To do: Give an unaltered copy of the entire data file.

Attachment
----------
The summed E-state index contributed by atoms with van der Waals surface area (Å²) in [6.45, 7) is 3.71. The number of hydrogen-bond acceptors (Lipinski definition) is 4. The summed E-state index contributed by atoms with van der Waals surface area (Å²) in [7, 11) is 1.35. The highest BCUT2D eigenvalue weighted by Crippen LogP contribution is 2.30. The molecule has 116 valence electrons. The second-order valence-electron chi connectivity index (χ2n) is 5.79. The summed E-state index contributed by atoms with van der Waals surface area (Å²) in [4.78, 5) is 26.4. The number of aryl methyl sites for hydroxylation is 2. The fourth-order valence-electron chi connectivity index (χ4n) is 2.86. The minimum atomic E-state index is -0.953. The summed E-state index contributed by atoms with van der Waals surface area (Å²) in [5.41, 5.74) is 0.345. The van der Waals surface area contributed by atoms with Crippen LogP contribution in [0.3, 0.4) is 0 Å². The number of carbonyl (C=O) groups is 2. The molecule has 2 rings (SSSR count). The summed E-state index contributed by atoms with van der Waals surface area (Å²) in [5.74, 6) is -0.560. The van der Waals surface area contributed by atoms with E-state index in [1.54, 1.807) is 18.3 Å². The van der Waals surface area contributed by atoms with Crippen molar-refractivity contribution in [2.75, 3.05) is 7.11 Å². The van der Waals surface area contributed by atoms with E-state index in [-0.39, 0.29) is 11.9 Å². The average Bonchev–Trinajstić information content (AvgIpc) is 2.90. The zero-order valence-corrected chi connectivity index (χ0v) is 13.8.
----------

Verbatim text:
The summed E-state index contributed by atoms with van der Waals surface area (Å²) in [6.45, 7) is 3.71. The number of hydrogen-bond acceptors (Lipinski definition) is 4. The summed E-state index contributed by atoms with van der Waals surface area (Å²) in [7, 11) is 1.35. The highest BCUT2D eigenvalue weighted by Crippen LogP contribution is 2.30. The molecule has 116 valence electrons. The second-order valence-electron chi connectivity index (χ2n) is 5.79. The summed E-state index contributed by atoms with van der Waals surface area (Å²) in [4.78, 5) is 26.4. The number of aryl methyl sites for hydroxylation is 2. The fourth-order valence-electron chi connectivity index (χ4n) is 2.86. The minimum atomic E-state index is -0.953. The summed E-state index contributed by atoms with van der Waals surface area (Å²) in [5.41, 5.74) is 0.345. The van der Waals surface area contributed by atoms with Crippen LogP contribution in [0.3, 0.4) is 0 Å². The number of carbonyl (C=O) groups is 2. The molecule has 2 rings (SSSR count). The summed E-state index contributed by atoms with van der Waals surface area (Å²) in [5.74, 6) is -0.560. The van der Waals surface area contributed by atoms with E-state index in [1.54, 1.807) is 18.3 Å². The van der Waals surface area contributed by atoms with Crippen molar-refractivity contribution in [2.75, 3.05) is 7.11 Å². The van der Waals surface area contributed by atoms with E-state index in [-0.39, 0.29) is 11.9 Å². The average Bonchev–Trinajstić information content (AvgIpc) is 2.90. The zero-order valence-corrected chi connectivity index (χ0v) is 13.8.